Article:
They warned that continuing economic and investment uncertainty was also a likely outcome.
Most were expecting the widely predicted exit of Mrs May who announced at Downing Street today that she will quit as Conservative leader on 7 June, paving the way for a new Prime Minister.
An emotional Mrs May said she had done her best to serve “the country I love” but felt it was in the best interests of the country that she step down as EU withdrawal faced deadlock. She will quit as Conservative Party leader on 7 June but remain as caretaker until a new PM is chosen.
Mrs May has been beset by years on in-fighting, political rancour and disagreement as she endeavoured to make the EU Referendum vote to leave the EU a reality.
The FTSE and sterling both rose this morning after the announcement but some feel this may be short-lived.
At investment manager Hermes chief executive Saker Nusseibeh said the uncertainty would not be ended by Mrs May’s exit.
He said: “Sadly, there was an inevitability to this end. We are, however, no nearer to an end of this uncertainty with the fabric of British politics shredded by the emotive debate over the past three years and the balance of negotiating power between the UK and the EU unchanged.
“What is clear is that Westminster has a long hard road ahead of it to restore its reputation with the majority of voters and the country clearly needs leadership that heals its divisions.”
Silvia Dall’Angelo, senior economist at Hermes, said: “Theresa May's premiership has reached the end of the road, following almost three years of trying to recompose a deeply divided country.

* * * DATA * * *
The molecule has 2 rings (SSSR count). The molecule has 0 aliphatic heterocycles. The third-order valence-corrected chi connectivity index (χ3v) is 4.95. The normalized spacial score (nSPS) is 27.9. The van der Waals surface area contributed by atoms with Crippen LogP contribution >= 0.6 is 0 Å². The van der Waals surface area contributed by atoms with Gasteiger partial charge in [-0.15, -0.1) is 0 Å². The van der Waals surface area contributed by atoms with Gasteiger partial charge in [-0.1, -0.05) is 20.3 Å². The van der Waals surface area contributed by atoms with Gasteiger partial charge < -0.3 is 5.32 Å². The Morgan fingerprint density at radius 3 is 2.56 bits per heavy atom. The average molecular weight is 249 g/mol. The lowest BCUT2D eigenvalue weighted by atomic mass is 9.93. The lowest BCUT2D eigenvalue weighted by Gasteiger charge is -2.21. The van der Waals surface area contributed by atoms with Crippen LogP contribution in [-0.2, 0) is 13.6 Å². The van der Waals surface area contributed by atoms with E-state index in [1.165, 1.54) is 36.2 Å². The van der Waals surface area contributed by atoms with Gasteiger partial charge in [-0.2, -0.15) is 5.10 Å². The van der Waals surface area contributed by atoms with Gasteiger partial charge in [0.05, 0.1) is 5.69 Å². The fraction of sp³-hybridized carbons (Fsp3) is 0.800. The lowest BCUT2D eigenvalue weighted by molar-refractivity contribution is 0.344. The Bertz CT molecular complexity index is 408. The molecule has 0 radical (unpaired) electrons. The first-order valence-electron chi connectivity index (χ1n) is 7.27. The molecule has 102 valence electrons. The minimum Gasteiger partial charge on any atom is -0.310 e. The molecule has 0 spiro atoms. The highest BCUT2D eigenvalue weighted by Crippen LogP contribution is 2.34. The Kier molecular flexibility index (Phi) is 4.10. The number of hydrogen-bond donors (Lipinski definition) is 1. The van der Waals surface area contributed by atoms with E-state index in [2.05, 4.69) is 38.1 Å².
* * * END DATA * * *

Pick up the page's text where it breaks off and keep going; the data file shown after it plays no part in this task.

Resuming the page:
“Looking ahead, a new leader is unlikely to bring the country closer to a solution for the Brexit dilemma. For a start, the parliamentary arithmetic would not change: while there is a majority against a no-deal Brexit, there is no agreement on the way forward.”
“The next stage will probably result in early general elections, but other outcomes are possible, including a second referendum and a no-deal Brexit. At any rate, the Brexit situation is unlikely to be resolved any time soon, and uncertainty will persist, which will continue to weigh on the country’s economic prospects and financial assets.”
Adrian Lowcock, head of personal investing at wealth manager Willis Owen, said: “The new Prime Minister will need to convince the EU to re-open negotiations, and if they don’t succeed then they face the same challenge May did – getting a bad deal or no deal through Parliament.
“The possibility of a general election later in the year will rise and markets will need to consider the potential of a Corbyn-led government. So the uncertainty is set to continue for much of this year and during that time international investors are likely to sit on the sidelines and await some clarity.
“For UK investors, patience is critical. While Brexit and political games occupy the news, UK markets are going to remain under pressure; but once these issues are resolved the focus can shift onto the reasonably healthy economy and international investors will return as the valuations of UK equities are currently attractive.”
Tim Graf, head of macro strategy EMEA at State Street Global Markets, said: “Theresa May’s resignation came as no surprise, but the modest support sterling and UK rates have enjoyed since her announcement is somewhat remarkable. We suspect that support will prove temporary.
“Not only do proponents of a no deal Brexit dominate the list of her likely successors, Parliament has almost no options at its disposal to check any future Prime Minister who wants to leave the European Union without a deal.”